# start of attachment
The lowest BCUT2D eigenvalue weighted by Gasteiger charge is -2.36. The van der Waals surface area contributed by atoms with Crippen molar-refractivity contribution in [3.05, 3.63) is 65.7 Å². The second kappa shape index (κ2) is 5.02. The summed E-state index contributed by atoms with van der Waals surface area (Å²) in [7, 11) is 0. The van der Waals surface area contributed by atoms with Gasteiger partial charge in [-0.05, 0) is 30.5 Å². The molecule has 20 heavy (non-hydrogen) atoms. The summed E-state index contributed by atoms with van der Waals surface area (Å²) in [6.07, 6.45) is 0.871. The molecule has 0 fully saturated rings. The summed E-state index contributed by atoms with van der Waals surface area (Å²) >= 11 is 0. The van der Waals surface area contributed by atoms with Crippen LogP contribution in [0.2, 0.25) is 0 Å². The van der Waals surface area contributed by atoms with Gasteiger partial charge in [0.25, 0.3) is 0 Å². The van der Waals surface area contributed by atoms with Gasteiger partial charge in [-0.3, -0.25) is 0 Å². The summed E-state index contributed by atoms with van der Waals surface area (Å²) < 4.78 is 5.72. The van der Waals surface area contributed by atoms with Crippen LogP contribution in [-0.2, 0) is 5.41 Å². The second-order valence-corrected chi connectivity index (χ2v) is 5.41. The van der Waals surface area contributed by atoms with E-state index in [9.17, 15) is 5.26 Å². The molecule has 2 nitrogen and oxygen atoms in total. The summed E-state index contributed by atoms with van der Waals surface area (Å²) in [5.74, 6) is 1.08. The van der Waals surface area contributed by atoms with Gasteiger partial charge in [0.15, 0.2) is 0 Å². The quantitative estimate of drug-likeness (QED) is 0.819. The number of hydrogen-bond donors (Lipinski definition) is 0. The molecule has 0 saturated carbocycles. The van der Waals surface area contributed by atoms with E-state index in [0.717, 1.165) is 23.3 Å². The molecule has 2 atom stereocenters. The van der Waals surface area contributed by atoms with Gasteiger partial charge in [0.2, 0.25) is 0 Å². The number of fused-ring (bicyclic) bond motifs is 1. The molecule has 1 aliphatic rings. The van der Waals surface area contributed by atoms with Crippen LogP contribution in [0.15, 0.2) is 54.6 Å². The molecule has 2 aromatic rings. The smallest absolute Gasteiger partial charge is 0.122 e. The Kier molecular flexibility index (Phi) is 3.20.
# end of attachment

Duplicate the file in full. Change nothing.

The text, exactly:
The lowest BCUT2D eigenvalue weighted by Gasteiger charge is -2.36. The van der Waals surface area contributed by atoms with Crippen molar-refractivity contribution in [3.05, 3.63) is 65.7 Å². The second kappa shape index (κ2) is 5.02. The summed E-state index contributed by atoms with van der Waals surface area (Å²) in [7, 11) is 0. The van der Waals surface area contributed by atoms with Gasteiger partial charge in [-0.05, 0) is 30.5 Å². The molecule has 20 heavy (non-hydrogen) atoms. The summed E-state index contributed by atoms with van der Waals surface area (Å²) in [6.07, 6.45) is 0.871. The molecule has 0 fully saturated rings. The summed E-state index contributed by atoms with van der Waals surface area (Å²) >= 11 is 0. The van der Waals surface area contributed by atoms with Crippen LogP contribution in [0.2, 0.25) is 0 Å². The van der Waals surface area contributed by atoms with Gasteiger partial charge in [0.25, 0.3) is 0 Å². The van der Waals surface area contributed by atoms with Gasteiger partial charge in [-0.3, -0.25) is 0 Å². The summed E-state index contributed by atoms with van der Waals surface area (Å²) < 4.78 is 5.72. The van der Waals surface area contributed by atoms with Crippen LogP contribution in [-0.2, 0) is 5.41 Å². The second-order valence-corrected chi connectivity index (χ2v) is 5.41. The van der Waals surface area contributed by atoms with E-state index in [9.17, 15) is 5.26 Å². The molecule has 2 nitrogen and oxygen atoms in total. The summed E-state index contributed by atoms with van der Waals surface area (Å²) in [5.74, 6) is 1.08. The van der Waals surface area contributed by atoms with Gasteiger partial charge in [0.15, 0.2) is 0 Å². The quantitative estimate of drug-likeness (QED) is 0.819. The number of hydrogen-bond donors (Lipinski definition) is 0. The molecule has 0 saturated carbocycles. The van der Waals surface area contributed by atoms with E-state index in [0.717, 1.165) is 23.3 Å². The molecule has 2 atom stereocenters. The van der Waals surface area contributed by atoms with Gasteiger partial charge in [0.2, 0.25) is 0 Å². The number of fused-ring (bicyclic) bond motifs is 1. The molecule has 1 aliphatic rings. The van der Waals surface area contributed by atoms with Crippen LogP contribution in [0.15, 0.2) is 54.6 Å². The molecule has 2 aromatic rings. The smallest absolute Gasteiger partial charge is 0.122 e. The Kier molecular flexibility index (Phi) is 3.20.